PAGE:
Clarke, Norma 1948–
Clarke, Norma 1948–
PERSONAL: Born 1948. Education: Holds a doctorate.
ADDRESSES: Office—Kingston University, Penrhyn Rd., Kingston upon Thames, Surrey KT1 2EE, England. E-mail—[email protected]
CAREER: Kingston University, Surrey, England, senior lecturer.
Ambitious Heights: Writing, Friendship, Love: The Jewsbury Sisters, Felicia Hemans and Jane Welsh Carlyle (history and criticism), Routledge (London, England), 1990.
(With Helen Weinstein) Spinning with the Brian: Women's Writing in Seventeenth Century England, BBC (London, England), 1996.
Dr. Johnson's Women (biography), Hambledon & London (London, England), 2000.
The Rise and Fall of the Woman of Letters (history and criticism), Pimlico (London, England), 2004.
Contributor to works by others, including Opening the Nursery Door: Reading, Writing and Childhood 1600–1900, edited by Mary Hilton, Morag Styles, and Victor Watson, Routledge (London, England), 1997; and Practical Visionaries: Women, Education and Social Progress 1790–1930, edited by Pam Hirsch and Mary Hilton, Longman (Harlow, Englnad), 1998.
Patrick in Person, illustrated by Vanessa Julian-Ottie, Faber & Faber (London, England), 1991.
Patrick and the Rotten Roman Rubbish, illustrated by Vanessa Julian-Ottie, Faber & Faber (London, England), 1993.
(With Peter Kavanagh) Trouble on the Day, A.&C. Black (London, England), 1995.
The Doctor's Daughter, illustrated by Michael Charlton, A.&C. Black (London, England), 1996.
Also author of the children's book Theo's Time.
SIDELIGHTS: Norma Clarke is a literary historian and an author of nonfiction for adults and fiction for children. She is perhaps best known for her nonfiction works. Her book Ambitious Heights: Writing, Friendship, Love: The Jewsbury Sisters, Felicia Hemans and Jane Welsh Carlyle is a study of four Victorian-era writers. Maria Jane Jewsbury was a literary journalist, while her sister, Geraldine, wrote novels and was a publisher's reader. Felicia Hemans was a very successful poet who wrote nearly one volume a year for two decades, from which she earned a handsome income. Clarke draws on the letters of these women and those of Jane Welsh Carlyle to study the state of women's professional lives, education, and marriages of the period. She particularly evaluates the level of acknowledgment, or lack thereof, of women's literary talent.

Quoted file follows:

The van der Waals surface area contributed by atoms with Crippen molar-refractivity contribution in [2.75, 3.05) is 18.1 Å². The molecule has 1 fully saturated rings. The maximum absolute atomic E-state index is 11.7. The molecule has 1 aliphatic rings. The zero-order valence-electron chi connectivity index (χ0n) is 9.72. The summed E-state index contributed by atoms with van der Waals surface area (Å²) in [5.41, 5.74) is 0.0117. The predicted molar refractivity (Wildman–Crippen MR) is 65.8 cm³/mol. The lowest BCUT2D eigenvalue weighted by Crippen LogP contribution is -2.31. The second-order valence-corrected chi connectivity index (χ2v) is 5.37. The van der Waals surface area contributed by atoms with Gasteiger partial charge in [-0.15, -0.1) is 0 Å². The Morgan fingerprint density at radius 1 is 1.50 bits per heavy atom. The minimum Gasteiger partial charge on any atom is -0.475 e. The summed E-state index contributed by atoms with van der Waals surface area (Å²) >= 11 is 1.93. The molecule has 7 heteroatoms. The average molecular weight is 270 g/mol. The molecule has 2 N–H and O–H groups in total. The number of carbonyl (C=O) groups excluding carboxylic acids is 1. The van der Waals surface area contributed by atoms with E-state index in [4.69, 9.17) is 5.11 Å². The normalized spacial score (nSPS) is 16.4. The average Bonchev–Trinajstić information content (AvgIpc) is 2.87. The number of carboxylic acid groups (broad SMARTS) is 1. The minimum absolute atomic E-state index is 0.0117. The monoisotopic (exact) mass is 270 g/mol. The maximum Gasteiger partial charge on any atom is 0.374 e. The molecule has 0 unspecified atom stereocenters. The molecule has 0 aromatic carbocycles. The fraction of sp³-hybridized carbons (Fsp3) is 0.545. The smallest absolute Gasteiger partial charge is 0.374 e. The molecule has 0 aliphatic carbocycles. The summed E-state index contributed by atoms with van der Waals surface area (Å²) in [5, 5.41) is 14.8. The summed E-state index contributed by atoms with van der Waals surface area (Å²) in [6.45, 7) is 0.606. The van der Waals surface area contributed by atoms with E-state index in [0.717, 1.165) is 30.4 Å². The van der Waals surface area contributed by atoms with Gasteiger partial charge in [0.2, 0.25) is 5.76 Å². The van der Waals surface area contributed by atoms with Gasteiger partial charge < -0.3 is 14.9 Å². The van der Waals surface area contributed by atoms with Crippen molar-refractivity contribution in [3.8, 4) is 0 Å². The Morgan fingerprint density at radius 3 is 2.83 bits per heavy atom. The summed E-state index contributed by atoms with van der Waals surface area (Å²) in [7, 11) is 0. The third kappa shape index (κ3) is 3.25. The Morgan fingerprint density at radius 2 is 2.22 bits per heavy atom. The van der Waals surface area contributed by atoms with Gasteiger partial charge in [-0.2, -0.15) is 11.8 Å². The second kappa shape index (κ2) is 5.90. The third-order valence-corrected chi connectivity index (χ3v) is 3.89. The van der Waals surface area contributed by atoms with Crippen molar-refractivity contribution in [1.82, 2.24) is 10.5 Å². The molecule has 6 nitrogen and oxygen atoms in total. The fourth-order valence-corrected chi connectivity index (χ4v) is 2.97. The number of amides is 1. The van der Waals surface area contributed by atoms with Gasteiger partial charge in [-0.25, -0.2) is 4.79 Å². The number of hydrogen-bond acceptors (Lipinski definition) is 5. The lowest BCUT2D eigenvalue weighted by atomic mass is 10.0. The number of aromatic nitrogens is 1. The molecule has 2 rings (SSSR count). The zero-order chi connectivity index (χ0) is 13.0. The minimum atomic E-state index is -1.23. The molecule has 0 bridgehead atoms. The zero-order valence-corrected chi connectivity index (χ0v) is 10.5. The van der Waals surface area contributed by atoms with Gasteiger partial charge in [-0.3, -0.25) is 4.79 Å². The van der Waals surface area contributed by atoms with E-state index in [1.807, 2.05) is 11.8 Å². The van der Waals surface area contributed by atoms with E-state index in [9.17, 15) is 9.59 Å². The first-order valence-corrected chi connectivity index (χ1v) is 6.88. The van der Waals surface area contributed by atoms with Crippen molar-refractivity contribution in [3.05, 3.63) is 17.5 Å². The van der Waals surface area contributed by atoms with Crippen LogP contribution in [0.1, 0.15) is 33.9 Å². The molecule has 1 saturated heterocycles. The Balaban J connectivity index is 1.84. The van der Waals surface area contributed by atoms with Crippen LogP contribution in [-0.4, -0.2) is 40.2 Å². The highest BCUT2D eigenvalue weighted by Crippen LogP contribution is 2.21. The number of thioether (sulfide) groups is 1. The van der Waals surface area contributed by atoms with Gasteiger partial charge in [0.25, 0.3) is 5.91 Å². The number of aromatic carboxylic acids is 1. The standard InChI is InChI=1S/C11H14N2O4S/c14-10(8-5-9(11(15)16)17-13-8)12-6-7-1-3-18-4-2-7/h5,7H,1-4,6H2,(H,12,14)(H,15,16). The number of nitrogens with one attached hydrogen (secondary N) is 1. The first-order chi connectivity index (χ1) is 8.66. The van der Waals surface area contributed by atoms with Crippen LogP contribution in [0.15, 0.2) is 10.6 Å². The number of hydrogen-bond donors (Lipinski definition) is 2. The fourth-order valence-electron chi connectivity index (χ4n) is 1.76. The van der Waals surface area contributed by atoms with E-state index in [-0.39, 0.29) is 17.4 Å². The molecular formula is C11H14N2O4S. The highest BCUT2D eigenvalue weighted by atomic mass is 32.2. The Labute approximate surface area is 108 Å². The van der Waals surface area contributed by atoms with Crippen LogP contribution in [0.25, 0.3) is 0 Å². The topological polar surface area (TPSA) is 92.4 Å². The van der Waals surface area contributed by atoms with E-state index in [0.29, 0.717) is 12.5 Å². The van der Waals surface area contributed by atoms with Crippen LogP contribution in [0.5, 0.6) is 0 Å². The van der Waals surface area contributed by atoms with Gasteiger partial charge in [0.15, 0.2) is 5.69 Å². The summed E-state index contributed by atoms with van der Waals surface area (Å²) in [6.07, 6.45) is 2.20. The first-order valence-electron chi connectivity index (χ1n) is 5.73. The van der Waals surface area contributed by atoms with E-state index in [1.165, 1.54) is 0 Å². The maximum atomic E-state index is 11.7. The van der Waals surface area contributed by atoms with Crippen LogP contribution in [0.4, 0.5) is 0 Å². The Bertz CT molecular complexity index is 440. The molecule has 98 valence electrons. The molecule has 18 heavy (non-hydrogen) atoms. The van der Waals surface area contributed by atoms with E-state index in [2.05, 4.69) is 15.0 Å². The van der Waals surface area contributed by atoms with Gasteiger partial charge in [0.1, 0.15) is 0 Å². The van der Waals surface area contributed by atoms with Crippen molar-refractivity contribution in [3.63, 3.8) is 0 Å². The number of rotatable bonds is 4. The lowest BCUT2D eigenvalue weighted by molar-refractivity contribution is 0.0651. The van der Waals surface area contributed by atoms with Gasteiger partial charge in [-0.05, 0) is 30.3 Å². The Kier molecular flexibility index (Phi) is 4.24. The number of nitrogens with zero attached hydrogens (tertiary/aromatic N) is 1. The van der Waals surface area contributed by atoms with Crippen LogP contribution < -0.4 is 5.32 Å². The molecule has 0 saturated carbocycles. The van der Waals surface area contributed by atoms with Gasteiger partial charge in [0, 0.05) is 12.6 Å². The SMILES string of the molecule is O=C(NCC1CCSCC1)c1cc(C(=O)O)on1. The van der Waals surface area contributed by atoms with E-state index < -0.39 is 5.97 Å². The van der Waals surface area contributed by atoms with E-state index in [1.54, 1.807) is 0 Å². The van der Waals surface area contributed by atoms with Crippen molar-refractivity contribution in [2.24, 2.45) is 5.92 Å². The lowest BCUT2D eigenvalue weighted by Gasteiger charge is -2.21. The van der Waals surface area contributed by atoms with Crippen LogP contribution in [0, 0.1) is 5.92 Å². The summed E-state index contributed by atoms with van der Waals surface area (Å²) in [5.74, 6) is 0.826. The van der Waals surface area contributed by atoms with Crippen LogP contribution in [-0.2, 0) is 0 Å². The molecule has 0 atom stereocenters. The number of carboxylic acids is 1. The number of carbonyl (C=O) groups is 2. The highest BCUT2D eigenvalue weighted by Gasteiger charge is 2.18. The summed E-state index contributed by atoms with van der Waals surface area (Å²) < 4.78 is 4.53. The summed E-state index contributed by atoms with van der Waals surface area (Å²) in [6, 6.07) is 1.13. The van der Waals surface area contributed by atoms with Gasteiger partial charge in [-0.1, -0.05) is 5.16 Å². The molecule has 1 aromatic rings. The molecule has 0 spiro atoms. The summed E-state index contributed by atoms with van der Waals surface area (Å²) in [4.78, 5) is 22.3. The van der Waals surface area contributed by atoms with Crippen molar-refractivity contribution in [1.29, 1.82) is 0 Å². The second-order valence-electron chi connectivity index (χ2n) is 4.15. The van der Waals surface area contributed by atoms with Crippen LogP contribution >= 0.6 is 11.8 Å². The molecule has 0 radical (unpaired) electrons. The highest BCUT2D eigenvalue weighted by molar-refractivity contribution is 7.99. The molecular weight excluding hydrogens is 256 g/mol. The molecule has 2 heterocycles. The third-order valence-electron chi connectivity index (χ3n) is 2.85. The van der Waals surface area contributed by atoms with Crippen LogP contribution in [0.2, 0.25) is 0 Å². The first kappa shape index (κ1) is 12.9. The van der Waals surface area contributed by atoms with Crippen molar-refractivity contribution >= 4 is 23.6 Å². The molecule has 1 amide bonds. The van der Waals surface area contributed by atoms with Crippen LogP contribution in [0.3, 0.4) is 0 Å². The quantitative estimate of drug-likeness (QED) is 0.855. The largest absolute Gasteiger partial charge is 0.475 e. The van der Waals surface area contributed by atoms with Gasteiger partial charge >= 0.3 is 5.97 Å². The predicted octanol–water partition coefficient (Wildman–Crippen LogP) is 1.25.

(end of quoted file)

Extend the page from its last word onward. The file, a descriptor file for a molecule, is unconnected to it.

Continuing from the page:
The biography Dr. Johnson's Women studies female writers in mid-eighteenth-century London by focusing on six who were acquaintances of Samuel Johnson. They are Elizabeth Carter, Charlotte Lennox, Hester Thrale, Elizabeth Montagu, Hannah More, and Fanny Burney. Of these, only Thrale was connected romantically with Johnson, but Clarke uses Johnson only as a connecting figure to the women she considers independently as intellectuals and writers. Lance Wilcox wrote in the Historian that "Clarke does not so much argue a thesis as explore a social/professional world, which she peoples with an interesting and volatile cast." Wilcox concluded, "Her work is literate, graceful, and cagey; implicitly informed by theory without being bogged down by it; and possessing unusual narrative zest."
Clarke studies eighteenth-century women authors in The Rise and Fall of the Woman of Letters, including less well-known writers such as Aphra Behn, Elizabeth Singer, and Anne Seward. The book considers why many fine writers received little attention in comparison to those of similar abilities who received lavish praise. Library Journal critic Paolina Taglienti called the book "a scholastic achievement."
BIOGRAPHICAL AND CRITICAL SOURCES:
Biography, winter, 2003, Sarah R. Morrison, review of Dr. Johnson's Women, p. 160.
Historian, spring, 2003, Lance Wilcox, review of Dr. Johnson's Women, p. 751.
Library Journal, October 1, 2005, Paolina Taglienti, review of The Rise and Fall of the Woman of Letters, p. 74.
Modern Language Review, October, 2002, Judith Hawley, review of Dr. Johnson's Women, pp. 934-936.
Victorian Studies, spring, 1993, Deirdre David, review of Ambitious Heights: Writing, Friendship, Love: The Jewsbury Sisters, Felicia Hemans and Jane Welsh Carlyle, p. 399.
Kingston University Web site, http://fass.kingston.ac.uk/ (January 5, 2006), author profile.